After the revered men, there is a series of three tombs. First one in line is the mausoleum of Bibi Jawindi, the grand-daughter of Jahanian Jahan-Gasht and an acknowledged saint of her time. Her divine reputation transcended Indian borders and as a token of devotion from Persia, the cost of her tomb was borne by an Iranian prince.
The second tomb belongs to Ustad Abdul Aleem, the teacher of Jahanian Jahan-Gasht and the third houses Ustad Nooria, the architect who designed and built all these tombs, lending them their share of eternity.
The tombs at Uch Sharif are a meaningful manifestation of an age long gone.
While half of its structure has caved in, the other half derives strength from its glorious past and stands, in dignity. Besides being a rare fusion of splendour and destruction, these monuments also symbolize the nature of Rohi populace, who won’t abandon the engaging charm in their tone, despite the adversity that surrounds them.
Partly the decay of these shrines is attributable to time and partly it was God-sent. According to an old keeper, the structures have been adversely affected by recurrent floods; most devastating was the one in last century. Wrath of past monsoons can easily be traced by marks left by flood levels. The tomb compound of Uch Sharif is a desert, in essence, and the surroundings carry the feel of the forest brought up by colonization canals. The contrast ensures the spiritual vastness of the shrine does not escape and the man-made soothe of jungle does not intrude.
Every day, the place is filled by the hustle and bustle particular to pilgrims. Devotees show up with their load of expectations, gratitude and despair and end up tying them with the branches of leafy trees, resting against the walls and prostrating on the hot tiled floors. The crumbling bricks and the fading shadows await the miracles which just do not happen. Strangely, the conviction which marked the life of the saint, buried inside, is totally missing from the lives of all those who frequent his tomb.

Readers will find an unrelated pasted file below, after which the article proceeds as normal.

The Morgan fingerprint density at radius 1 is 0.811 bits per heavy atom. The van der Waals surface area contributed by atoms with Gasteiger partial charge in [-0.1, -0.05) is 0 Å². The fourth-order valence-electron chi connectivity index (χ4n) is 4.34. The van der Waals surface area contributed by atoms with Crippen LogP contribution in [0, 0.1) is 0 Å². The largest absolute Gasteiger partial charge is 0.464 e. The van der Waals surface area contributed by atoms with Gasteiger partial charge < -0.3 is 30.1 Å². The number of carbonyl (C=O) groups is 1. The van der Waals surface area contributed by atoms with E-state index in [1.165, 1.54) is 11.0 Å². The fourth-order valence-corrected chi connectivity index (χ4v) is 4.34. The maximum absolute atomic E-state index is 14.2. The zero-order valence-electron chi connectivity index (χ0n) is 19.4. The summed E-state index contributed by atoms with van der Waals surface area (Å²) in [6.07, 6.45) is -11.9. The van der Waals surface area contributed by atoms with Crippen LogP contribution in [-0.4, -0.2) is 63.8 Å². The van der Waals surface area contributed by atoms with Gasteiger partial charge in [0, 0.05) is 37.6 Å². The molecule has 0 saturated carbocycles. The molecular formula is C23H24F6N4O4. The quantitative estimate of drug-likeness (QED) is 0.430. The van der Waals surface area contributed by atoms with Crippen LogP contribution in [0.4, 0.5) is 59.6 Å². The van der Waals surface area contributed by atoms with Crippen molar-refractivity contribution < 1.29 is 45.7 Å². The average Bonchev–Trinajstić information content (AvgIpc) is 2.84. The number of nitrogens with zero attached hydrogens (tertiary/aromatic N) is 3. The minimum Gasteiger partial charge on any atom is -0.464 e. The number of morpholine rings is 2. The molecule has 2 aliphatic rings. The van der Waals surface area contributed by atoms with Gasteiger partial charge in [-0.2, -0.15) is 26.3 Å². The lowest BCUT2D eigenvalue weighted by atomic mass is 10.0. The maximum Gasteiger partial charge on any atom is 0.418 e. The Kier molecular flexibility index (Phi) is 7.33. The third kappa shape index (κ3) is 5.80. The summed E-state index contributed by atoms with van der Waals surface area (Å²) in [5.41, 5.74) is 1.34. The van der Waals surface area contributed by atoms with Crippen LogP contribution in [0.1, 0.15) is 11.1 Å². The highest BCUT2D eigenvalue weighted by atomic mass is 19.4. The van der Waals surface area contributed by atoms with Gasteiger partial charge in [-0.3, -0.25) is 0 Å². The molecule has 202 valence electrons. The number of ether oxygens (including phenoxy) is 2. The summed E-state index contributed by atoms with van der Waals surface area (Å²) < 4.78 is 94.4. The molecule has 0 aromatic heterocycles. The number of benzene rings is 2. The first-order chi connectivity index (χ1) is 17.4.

Also read: 'When a mosque closes its doors'
Like most places that thrive on religious faith, this is all that makes up most of the Uch Sharif.
Before partition, the Urs at each Sharif was one of the most happening events of the area. It featured a fair that was attended by Sikhs, Hindus and Muslims alike. Post partition, the attendance was reduced to Muslims and off late, it is left to Barelvis alone.
The sleepy towns of Fazil Pur and Rajan Pur lie up for Kashmore and exist indifferently around the convergence of rivers. On the other side, the railway station of Feroza precedes the contented town of Khanpur Katora. At some point in its history, Khanpur was famous for its pottery but its recent claim to fame is the sweet, Khoya. The train, then heads to Rahim Yar Khan and the road leads to mysticism. In between, a track leads to Bagh o Bahar, where an unknown village had a forest, full of memories, irrigated by RD-60, a rather memorable distributary.
Before it shunts away from the river, the train halts at Rajan Pur for paying homage to a seven-language epic buried in neighboring Chachran Sharif. The polyglot, Khwaja Ghulam Fareed, was born in Chachran but is buried in Mithan Kot. Having spent most of his childhood, without parents, his verses speak of the calm of a mother and concern of a father.
When the sun sets on Chachran Sharif, and local musicians guide and track their instruments, the humming tune of Mendha Ishq Vee`n Tuu hangs heavy in the air. Far and away in Kot Addu, something stirs by Pathanay Khan's grave, probably the memory of the voice that was as sad as a train that whistled away through December morning.
Mendha Sanwal Mithra Sham Salona,
Man Mohan Jana`n Vee`n Tu
Mendha Mulk Maleer Tay Maroo Thalrda,
Rohi, Cholsitan Vee`n Tu
Jay Yaar Fareed Qabool Karay
Sarkar Vee`n Tu, Sultan Vee`n Tu